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‘Sex Education’ schools Netflix watchers

Netflix’s “Sex Education” teeters between awkwardness and true sexual revelation, and unlike some might think, it truly glows. 

“Sex Education,” created by Laurie Nunn, stars Asa Butterfield, of “Ender’s Game” fame, as Otis Milburn, a sexually repressed, British teenager who has trouble dealing with all forms of sexual contact. Milburn’s mother Jean, played by Gillian Anderson, is a sex therapist who has trouble meddling in her son’s affairs. Ironically enough, Otis discovers that because of his unusual upbringing, he has an uncanny knack for weeding out sexual dysfunction and articulately providing a solution to his classmates, despite his obvious social anxieties. He and business-minded friend Maeve Wiley, played by French-British Emma Mackey, start a “sex clinic” for their sex-troubled classmates. 

The primary selling point of the show is its sincere educational value. The show makes leaps and bounds to show how the current system of sex education affects high school students, both good and bad. For example, in the first episode, once Otis’ gift of impromptu therapy is revealed, Maeve goes around listing off their classmates’ particular issues, primarily because Otis is too socially insecure, but also to provide a clear picture of what the modern teenager is dealing with. The peer pressure exemplified in the show feels so real to the point where a watcher of the show can start to feel vicariously uncomfortable, in a good way, though. 

The portrayal of awkward teenage years is perfectly exemplified by Asa Butterfield. Oblivious to the script, the 21-year old actor makes the character of Otis feel so realistic, most likely because Butterfield had just left those years himself. Otis’ movements are rigid and look completely improvised. When he is given a jocular shove, he falls over in a flurry of flailing arms and uneasy utterances. The performance immerses the audience because we relate to Otis. Not specifically to his mental peril caused by his mother’s occupation, but to the idea of not having anything figured out.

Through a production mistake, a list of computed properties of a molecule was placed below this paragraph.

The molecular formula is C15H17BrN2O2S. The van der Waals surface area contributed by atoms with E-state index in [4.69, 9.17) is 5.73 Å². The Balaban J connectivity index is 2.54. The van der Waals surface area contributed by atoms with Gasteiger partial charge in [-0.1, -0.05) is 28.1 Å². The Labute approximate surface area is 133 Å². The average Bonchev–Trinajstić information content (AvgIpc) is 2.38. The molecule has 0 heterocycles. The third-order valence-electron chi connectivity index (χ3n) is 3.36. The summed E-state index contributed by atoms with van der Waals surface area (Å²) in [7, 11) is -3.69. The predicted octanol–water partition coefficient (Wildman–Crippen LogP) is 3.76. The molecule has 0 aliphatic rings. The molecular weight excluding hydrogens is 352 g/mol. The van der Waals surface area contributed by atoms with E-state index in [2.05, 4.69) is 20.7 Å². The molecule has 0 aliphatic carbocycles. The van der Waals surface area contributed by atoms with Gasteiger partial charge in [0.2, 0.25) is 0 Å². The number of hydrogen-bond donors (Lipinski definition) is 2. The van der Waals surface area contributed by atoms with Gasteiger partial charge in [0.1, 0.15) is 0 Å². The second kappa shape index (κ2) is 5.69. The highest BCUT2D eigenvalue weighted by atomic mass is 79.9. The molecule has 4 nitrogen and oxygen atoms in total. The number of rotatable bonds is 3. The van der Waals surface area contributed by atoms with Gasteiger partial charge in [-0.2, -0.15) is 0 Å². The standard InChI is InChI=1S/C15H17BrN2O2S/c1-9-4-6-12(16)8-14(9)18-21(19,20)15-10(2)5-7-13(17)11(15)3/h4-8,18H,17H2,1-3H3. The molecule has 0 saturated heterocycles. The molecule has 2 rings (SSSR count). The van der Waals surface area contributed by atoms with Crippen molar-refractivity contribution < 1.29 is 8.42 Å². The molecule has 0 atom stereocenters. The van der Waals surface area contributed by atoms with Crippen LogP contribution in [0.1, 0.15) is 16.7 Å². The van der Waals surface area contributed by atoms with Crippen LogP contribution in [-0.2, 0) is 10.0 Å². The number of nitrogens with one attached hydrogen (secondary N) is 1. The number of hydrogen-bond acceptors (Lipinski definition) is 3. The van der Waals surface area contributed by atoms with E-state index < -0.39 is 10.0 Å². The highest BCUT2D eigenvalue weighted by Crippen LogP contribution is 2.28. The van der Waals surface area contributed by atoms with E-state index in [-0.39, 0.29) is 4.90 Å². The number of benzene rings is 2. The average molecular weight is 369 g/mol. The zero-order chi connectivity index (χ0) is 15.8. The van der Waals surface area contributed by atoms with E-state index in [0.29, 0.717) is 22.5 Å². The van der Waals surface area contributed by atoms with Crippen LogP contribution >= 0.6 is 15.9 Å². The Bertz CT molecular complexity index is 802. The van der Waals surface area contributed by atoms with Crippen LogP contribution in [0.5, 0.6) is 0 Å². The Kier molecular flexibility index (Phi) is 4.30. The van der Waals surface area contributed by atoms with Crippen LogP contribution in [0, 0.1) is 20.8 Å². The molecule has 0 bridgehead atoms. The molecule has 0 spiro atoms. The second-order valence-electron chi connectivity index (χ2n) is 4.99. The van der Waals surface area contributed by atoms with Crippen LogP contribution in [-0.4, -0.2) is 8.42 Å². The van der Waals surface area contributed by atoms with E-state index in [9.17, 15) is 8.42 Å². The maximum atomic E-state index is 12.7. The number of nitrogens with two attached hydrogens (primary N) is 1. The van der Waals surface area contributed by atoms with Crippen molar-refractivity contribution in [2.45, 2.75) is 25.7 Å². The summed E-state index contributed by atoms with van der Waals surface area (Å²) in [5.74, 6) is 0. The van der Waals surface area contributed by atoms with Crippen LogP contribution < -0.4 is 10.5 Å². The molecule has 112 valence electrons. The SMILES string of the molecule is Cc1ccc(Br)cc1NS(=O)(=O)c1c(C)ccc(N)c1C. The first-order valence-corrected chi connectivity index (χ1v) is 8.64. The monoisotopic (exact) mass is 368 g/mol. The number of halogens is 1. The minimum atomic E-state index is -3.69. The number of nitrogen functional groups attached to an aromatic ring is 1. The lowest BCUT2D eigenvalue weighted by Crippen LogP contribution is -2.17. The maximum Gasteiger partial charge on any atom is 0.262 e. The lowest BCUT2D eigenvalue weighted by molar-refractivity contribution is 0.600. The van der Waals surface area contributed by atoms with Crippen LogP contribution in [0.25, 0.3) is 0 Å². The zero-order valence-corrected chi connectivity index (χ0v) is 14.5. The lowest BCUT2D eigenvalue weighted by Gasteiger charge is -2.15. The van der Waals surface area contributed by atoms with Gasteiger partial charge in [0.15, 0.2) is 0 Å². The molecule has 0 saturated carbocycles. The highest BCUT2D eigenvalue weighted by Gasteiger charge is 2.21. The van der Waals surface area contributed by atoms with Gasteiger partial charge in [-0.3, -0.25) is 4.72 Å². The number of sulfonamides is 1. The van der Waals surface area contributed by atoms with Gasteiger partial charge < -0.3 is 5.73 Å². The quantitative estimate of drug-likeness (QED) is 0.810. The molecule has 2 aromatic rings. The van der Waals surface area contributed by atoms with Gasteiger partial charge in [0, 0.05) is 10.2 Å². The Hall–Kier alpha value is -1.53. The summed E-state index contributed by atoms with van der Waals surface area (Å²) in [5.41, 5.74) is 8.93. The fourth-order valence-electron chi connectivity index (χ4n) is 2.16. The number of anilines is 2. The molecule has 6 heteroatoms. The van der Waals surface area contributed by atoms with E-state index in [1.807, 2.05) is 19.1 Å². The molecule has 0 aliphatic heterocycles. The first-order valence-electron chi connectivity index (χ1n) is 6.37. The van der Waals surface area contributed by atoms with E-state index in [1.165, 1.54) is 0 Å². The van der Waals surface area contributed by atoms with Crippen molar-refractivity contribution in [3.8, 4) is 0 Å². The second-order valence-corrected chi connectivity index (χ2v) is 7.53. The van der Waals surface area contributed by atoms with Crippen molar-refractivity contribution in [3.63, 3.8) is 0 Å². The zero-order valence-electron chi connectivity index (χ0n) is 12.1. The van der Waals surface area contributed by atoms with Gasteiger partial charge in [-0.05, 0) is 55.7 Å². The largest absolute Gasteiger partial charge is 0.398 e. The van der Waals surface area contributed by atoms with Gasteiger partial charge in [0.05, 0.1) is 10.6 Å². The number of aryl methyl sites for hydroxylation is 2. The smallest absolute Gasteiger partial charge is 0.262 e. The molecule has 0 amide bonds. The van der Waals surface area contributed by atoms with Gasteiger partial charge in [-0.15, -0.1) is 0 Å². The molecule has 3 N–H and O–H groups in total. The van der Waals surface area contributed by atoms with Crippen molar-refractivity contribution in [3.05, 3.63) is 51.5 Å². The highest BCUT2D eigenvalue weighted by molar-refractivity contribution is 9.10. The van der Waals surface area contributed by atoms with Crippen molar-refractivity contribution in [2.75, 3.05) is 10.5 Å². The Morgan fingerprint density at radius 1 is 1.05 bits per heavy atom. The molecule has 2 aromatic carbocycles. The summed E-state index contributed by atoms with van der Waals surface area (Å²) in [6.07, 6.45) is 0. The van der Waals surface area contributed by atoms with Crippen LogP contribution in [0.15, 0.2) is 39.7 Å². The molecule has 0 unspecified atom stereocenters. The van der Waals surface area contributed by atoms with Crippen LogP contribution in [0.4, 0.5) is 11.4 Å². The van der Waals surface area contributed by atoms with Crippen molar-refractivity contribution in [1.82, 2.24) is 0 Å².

The sexual elements of the show are actually quite background compared to the other features of the show. The “sex clinic” plotline is used merely as a vehicle to tell drama from a point of view that is not often told: the view of the sex-aware virgin. The character who gets caught up in the peer pressure to have sex and battles with his own personal journey. 

The comical irony that evolves out of a reluctant, sexually-repressed teenager being the son of a promiscuous therapist specializing is stretched to the maximum. Their relationship is another element that just feels so real. They play a sort of metaphorical cat-and-mouse game, going round and round in family gymnastics. Jean will inquire about Otis’ personal life, Otis redraws back feeling violated, Jean sees the error of her ways, rinse, repeat. 

Netflix has a hit a gold pocket of British television in producing “Sex Education,” especially because it is one of the streaming services first entirely in-house British style dramatic comedy. Many sources are referring to it as an instant classic, and this critic absolutely agrees. “Sex Education” receives a perfect score: a 100-percent rating.    

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